Vitreo Retina/Detached Retina
Retinal detachment describes an emergency situation in which a thin layer of tissue (the retina) at the back of the eye pulls away from its normal position.
Retinal detachment separates the retinal cells from the layer of blood vessels that provides oxygen and nourishment. The longer retinal detachment goes untreated, the greater your risk of permanent vision loss in the affected eye.
Warning signs of retinal detachment may include one or all of the following:
- the sudden appearance of floaters and flashes (see below for more information on this) in one or both eyes
- Blurred vision
- Gradually reduced side (peripheral) vision
- A curtain-like shadow over your visual field
Treatments for detachment
Retinal detachment surgery involves reattaching the retina to the back of the eye and sealing any breaks or holes. Your retinal specialist will examine your eye to decide the most appropriate operation or procedure. Moreton Eye Group has a retinal specialist Dr Gurmit Uppal, that performs this type of surgery.
Operative procedures for retinal detachment
- Vitrectomy surgery – under an operating microscope the vitreous is surgically removed using very fine instruments, any tears are treated with laser or cryotherapy and the eye is filled with gas or silicone oil. Once again it is important to follow instructions regarding post-operative head positioning in order to allow the retina to stick down. People who have had vitrectomy surgery will experience temporary poor vision while the eye is filled with gas, but if the surgery is successful the vision will improve as the gas reabsorbs and is replaced with the eye’s own clear fluid. If silicone oil is used it does not dissolve by itself, and further surgery is usually necessary after a few months.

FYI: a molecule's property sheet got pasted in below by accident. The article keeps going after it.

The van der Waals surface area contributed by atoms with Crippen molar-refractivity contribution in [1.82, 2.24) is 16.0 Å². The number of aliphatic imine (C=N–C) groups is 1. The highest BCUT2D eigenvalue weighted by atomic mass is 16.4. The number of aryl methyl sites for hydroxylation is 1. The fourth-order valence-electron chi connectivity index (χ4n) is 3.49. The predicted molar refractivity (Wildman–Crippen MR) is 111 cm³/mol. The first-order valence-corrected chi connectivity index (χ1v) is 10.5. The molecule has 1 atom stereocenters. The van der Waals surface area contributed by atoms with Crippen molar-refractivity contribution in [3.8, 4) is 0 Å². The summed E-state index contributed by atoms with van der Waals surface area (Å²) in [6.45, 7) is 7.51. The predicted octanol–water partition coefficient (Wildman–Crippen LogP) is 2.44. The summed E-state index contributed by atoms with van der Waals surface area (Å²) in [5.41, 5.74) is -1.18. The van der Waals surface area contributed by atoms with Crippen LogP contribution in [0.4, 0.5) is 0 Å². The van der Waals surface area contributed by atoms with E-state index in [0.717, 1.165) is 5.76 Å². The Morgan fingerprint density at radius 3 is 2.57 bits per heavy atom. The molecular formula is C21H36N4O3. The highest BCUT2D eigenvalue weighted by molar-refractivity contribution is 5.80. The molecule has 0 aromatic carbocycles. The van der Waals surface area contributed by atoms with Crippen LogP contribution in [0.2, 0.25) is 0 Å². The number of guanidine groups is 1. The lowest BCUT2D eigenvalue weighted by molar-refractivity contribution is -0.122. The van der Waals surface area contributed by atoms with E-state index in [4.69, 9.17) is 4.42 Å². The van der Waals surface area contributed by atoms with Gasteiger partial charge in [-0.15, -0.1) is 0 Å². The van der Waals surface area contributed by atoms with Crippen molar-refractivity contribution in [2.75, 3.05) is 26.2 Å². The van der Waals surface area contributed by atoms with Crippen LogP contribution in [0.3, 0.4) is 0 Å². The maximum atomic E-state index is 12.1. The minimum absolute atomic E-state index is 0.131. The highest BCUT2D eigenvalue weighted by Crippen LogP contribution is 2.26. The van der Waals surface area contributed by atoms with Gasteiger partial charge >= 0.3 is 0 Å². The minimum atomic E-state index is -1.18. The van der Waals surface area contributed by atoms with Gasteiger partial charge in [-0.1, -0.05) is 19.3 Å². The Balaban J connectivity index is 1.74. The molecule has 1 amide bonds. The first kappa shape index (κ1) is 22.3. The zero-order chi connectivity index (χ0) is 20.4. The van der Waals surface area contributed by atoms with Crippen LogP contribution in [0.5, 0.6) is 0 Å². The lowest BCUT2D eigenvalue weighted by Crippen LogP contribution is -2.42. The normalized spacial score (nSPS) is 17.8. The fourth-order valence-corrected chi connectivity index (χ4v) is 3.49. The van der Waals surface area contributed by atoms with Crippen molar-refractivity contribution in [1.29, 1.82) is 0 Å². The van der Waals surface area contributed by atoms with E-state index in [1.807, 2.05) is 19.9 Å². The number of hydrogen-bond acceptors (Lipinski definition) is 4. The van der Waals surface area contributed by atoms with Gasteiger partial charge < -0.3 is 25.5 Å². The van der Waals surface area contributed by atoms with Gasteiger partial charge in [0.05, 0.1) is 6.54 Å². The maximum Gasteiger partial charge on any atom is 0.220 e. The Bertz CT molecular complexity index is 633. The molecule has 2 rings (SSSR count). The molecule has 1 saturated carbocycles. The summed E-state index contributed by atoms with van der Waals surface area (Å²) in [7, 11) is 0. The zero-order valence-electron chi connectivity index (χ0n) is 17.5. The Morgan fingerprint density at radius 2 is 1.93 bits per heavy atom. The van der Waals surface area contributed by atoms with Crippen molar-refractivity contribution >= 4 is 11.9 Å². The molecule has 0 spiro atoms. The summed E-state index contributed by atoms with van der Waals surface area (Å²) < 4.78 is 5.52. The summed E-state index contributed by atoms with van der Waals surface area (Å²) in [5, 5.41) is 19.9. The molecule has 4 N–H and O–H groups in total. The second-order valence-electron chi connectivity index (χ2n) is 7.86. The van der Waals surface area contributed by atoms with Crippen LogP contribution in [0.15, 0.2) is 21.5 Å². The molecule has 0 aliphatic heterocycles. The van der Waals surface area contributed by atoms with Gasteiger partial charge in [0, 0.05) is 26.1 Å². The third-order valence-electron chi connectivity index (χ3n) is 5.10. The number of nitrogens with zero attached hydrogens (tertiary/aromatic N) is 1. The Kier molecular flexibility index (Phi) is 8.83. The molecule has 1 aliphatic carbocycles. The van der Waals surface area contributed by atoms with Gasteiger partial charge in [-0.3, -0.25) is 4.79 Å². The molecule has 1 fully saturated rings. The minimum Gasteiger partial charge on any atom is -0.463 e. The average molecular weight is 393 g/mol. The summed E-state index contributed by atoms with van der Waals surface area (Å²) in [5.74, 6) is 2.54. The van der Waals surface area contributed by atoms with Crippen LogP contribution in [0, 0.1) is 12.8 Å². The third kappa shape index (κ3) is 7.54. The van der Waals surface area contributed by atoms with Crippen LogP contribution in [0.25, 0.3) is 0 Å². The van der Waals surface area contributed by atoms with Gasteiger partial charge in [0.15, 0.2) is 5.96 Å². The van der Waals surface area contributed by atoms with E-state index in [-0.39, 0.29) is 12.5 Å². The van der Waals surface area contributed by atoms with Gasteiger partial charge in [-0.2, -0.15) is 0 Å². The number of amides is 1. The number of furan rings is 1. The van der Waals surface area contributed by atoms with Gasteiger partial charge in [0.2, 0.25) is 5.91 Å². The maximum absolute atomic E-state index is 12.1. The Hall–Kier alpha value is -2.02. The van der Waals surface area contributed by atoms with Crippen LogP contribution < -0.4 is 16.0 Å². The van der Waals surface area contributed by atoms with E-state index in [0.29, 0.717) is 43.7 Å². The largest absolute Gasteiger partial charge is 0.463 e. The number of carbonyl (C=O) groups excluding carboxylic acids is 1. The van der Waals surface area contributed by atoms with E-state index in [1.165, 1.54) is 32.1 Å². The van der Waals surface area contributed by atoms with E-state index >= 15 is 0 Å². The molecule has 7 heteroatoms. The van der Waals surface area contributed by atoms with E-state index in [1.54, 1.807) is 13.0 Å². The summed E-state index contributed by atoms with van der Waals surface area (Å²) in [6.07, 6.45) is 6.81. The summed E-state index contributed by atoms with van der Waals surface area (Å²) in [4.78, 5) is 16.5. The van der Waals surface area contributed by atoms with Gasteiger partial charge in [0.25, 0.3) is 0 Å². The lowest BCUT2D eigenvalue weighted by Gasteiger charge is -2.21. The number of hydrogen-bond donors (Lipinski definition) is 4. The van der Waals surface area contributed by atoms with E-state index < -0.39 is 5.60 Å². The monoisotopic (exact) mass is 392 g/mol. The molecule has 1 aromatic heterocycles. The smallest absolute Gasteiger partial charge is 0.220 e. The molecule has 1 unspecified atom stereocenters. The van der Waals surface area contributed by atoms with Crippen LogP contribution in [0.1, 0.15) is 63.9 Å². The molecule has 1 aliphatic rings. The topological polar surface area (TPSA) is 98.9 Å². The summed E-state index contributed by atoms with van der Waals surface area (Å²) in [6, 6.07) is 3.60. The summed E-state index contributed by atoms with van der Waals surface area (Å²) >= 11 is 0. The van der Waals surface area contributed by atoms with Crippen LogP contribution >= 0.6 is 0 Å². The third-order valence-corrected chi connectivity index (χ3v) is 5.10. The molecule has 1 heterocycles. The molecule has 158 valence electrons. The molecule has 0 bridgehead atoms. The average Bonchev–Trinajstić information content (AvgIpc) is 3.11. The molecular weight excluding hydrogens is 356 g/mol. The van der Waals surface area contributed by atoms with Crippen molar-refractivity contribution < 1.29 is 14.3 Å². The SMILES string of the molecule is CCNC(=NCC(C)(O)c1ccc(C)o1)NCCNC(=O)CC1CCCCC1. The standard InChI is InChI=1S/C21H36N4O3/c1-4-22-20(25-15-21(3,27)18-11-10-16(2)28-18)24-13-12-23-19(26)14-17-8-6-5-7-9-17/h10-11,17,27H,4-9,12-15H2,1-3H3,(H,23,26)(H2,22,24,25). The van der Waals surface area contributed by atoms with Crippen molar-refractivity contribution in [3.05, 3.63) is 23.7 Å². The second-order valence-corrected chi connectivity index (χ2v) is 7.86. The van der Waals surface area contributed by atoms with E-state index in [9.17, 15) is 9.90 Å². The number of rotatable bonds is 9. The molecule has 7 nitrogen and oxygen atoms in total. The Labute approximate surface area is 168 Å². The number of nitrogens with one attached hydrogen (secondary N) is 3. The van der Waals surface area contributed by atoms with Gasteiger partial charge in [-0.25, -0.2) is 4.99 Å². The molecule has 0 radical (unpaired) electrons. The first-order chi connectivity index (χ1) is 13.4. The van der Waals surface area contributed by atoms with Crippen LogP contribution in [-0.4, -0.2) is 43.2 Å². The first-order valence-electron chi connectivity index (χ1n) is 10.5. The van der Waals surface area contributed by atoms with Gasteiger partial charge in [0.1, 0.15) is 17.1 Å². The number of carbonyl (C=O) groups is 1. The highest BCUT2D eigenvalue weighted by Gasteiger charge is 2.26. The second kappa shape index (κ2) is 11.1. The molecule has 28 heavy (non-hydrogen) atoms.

Dr Uppal may also perform additional procedures to help treat retinal detachment
- Pneumatic retinopexy – The retinal surgeon injects a gas bubble into the vitreous cavity and treats the tear(s) with either laser (photocoagulation) or cryotherapy (freezing). The bubble presses the retina flat against the wall of the eye and the laser or freezing sticks the retina down. In order for the retina to remain in place after surgery it is important to follow the surgeon’s instructions on post-operative head positioning. The gas gradually disappears over the days or weeks following the surge
This type of surgery can be used to treat several eye diseases: advanced diabetic retinopathy, vitreous haemorrhage, retinal detachment, macular holes, epiretinal membranes and ocular trauma are among these diseases.
The two treatments for Detached Retina are Laser Treatment (performed in our clinics) or Vitrectomy Surgery performed in our clinics or in the Moreton Day Hospital.
Our close working relationship with this state of the art facility means that your surgical experience will be seamless from clinic to hospital, ensuring the best medical outcome for your procedure. For more information on the Moreton Day Hospital and this surgery, including costs, please see the website or call the friendly staff on 07 3487 1111.
Floaters and Flashes
Floaters and flashes are a common sight for many people. Floater is a catchall term for the specks, threads, or cobweb-like images that occasionally drift across the line of vision. Flashes are sparks or strands of light that flicker across the visual field. Both are usually harmless. But they can be a warning sign of trouble in the eye, especially when they suddenly appear or become more plentiful.
The appearance if both floaters and flashes may happen as a result of the normal ageing process. The sudden onset of many new floaters or flashes must be taken seriously. Seek immediate advice from an Ophthalmologist.
For an assessment of any of these conditions, please contact us to make an appointment with one of our Ophthalmologists, click on the “I’m a Patient” link or call us on 07 3283 3488 to discuss the steps and cost for further diagnosis.